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Guillen Returns, Hill Stops Phillies
Nationals 6, Phillies 0

By Barry Svrluga
Washington Post Staff Writer
Monday, June 12, 2006

Long after the Washington Nationals closed out a 6-0 victory over the Philadelphia Phillies yesterday afternoon, thousands of fans milled around the field at RFK Stadium, asking questions of and receiving autographs from the men who are, somehow, on as good a roll as any team in baseball.

From a stage down the left field line, Jose Guillen -- whose day featured two doubles, two RBI and something of a permanent smile -- talked about his favorite players growing up. On top of the first base dugout, Shawn Hill tossed T-shirts to the assembled throng, many of whom had no idea who he was when the day began, but sat up and noticed a masterful seven-inning, two-hit outing.

The event was a celebration for Nationals season ticket holders, and with a blue sky above and another win just past, the club couldn't have stumbled across a nicer, more appropriate day to mix the audience with its heroes. The victory gave the Nationals three wins in the four-game series against the Phillies, made this run nine of 11 overall, and was the latest indication that when this group interacts with others -- be it their fans or their teammates -- there are, for now, only good feelings all around.

"It gives you a lot of confidence, the way this team has been playing," Guillen said. "There's good enthusiasm in the dugout, all those guys keeping everybody loose in there. That's great.

"The beginning of the season, it was really tough here. But it's been great now. I love to see all these guys having fun."

The fun continued yesterday after Hill shut down the slugging Phillies, allowing hits only to mammoth first baseman Ryan Howard -- a single in the second and a double in the fifth -- while walking three and striking out four, his first victory since July 2004, just his second in the majors. In between, there was reconstructive elbow surgery and the long, obscure climb back to the majors that such an injury involves.

"When he went down, it was like, 'Have we lost one?' " Manager Frank Robinson said, remembering that Hill was once a top prospect for the Montreal Expos. "It's good to see him back."

Hill's ERA in his three starts with the Nationals is now just 1.80, though he said he still has much to work on. He is aware that eventually -- perhaps as early as the weekend -- the Nationals will get right-hander John Patterson back from the disabled list, where he has been since late April with forearm tendinitis.

"I've thought about it," Hill said. "But there's not much I can do about it. I just need to throw well, and hopefully that can make the decision tougher on them."

The decision on when to play Guillen, making his first start since returning from the disabled list with a badly strained right hamstring, wasn't as difficult as predicting what would happen when he played.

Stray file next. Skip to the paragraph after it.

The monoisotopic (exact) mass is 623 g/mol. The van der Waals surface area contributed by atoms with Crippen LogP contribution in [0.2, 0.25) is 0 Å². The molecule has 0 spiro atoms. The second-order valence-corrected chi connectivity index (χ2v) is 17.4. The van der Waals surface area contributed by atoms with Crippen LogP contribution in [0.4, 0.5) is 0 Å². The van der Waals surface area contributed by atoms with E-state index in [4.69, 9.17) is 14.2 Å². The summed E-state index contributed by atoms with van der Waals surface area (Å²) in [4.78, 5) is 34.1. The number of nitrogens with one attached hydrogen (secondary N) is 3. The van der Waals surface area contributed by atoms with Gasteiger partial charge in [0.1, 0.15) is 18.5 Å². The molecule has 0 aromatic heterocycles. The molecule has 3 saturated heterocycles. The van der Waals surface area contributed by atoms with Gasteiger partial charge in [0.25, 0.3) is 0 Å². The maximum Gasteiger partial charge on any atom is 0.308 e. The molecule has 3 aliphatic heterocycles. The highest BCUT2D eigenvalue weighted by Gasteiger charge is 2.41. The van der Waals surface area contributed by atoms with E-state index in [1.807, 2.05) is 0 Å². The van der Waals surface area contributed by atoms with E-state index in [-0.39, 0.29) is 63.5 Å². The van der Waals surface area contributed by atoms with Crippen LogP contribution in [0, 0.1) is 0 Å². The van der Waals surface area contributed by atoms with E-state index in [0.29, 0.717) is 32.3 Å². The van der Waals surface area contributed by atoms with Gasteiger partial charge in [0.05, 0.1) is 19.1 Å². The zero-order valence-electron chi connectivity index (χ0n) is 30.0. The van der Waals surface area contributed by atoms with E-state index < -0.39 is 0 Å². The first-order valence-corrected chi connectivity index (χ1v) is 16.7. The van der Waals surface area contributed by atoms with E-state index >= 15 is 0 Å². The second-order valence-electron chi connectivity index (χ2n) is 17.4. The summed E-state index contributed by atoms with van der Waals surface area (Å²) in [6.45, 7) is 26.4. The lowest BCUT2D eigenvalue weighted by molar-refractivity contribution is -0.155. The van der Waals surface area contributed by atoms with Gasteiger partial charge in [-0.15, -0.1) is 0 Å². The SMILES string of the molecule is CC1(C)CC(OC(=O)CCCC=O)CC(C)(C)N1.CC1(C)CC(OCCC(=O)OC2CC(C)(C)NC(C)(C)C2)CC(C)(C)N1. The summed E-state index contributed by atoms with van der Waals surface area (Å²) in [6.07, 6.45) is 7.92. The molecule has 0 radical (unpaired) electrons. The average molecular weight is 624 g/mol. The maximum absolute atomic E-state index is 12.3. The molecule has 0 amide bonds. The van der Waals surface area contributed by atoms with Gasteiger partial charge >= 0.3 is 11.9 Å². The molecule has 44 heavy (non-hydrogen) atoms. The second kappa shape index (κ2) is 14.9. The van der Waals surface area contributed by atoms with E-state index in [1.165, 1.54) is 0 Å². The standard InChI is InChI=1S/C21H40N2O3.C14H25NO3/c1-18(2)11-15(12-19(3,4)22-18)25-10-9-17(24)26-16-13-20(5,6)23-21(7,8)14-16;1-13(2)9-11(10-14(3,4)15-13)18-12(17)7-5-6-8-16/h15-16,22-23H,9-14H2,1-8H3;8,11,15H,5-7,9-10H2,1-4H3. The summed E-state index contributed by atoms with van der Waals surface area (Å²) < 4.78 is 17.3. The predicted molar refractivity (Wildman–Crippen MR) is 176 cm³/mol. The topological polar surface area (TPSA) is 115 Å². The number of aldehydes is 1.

Last year, Guillen hit 18 homers before the all-star break, when he was arguably the team's best hitter. But Guillen hasn't been a presence this season, even when he was healthy. When he stepped to the plate for his first at-bat of the day, he was hitting only .210 and had a paltry 19 RBI.

"I have to start producing, start helping this team to win," he said before the game.

So he did. In that first at-bat, he blooped a double the opposite way off Cole Hamels, a left-hander for whom the Phillies have high expectations. But the key at-bat of the day came in the third, when Alfonso Soriano and Royce Clayton had drawn two-out walks. Guillen, who fancies himself as a run producer, had failed too often in such situations before he went on the disabled list. In this spot, though, he hit a hard grounder into the left field corner, a two-out double that gave the Nationals a 2-0 lead.

"It's a real big confidence builder, a real positive for him -- and for this ballclub," Robinson said.

From there, the Nationals took control. Nick Johnson scored Guillen by hitting a fly ball that Phillies left fielder Pat Burrell misplayed into a double. Soriano broke an 0-for-10 skid with a two-out, RBI single in the fourth to put the Nationals up 4-0. And with the powerful Phillies -- who had twice come up with five-run innings in the first three games of this series -- still capable of coming back, Robert Fick and Daryle Ward, two mainstays of a bench that is becoming relatively productive, came through with solo homers in the eighth, putting the game out of reach.

Afterward, as various Nationals watched a World Cup match in the home clubhouse and prepared to meet their legions of fans back out on the field, the mood was decidedly light, a long way from the tension-filled days of even a month ago. The turnaround on the field -- the Nationals have won six of seven series and, since beating the Cubs in Chicago on May 18, have baseball's best record at 16-8 -- is nearly inexplicable. But it has clearly provided a different attitude in the clubhouse.

"Obviously, playing well definitely helps the personality of the clubhouse," veteran reliever Mike Stanton said. "Everybody's kind of relaxed and letting their abilities take over. It doesn't matter how much talent you have. This game is too hard to play if you're uptight.

"A couple weeks ago, we got a couple wins, and everybody relaxed a little bit. Now, we're playing ball closer to our abilities than we were."

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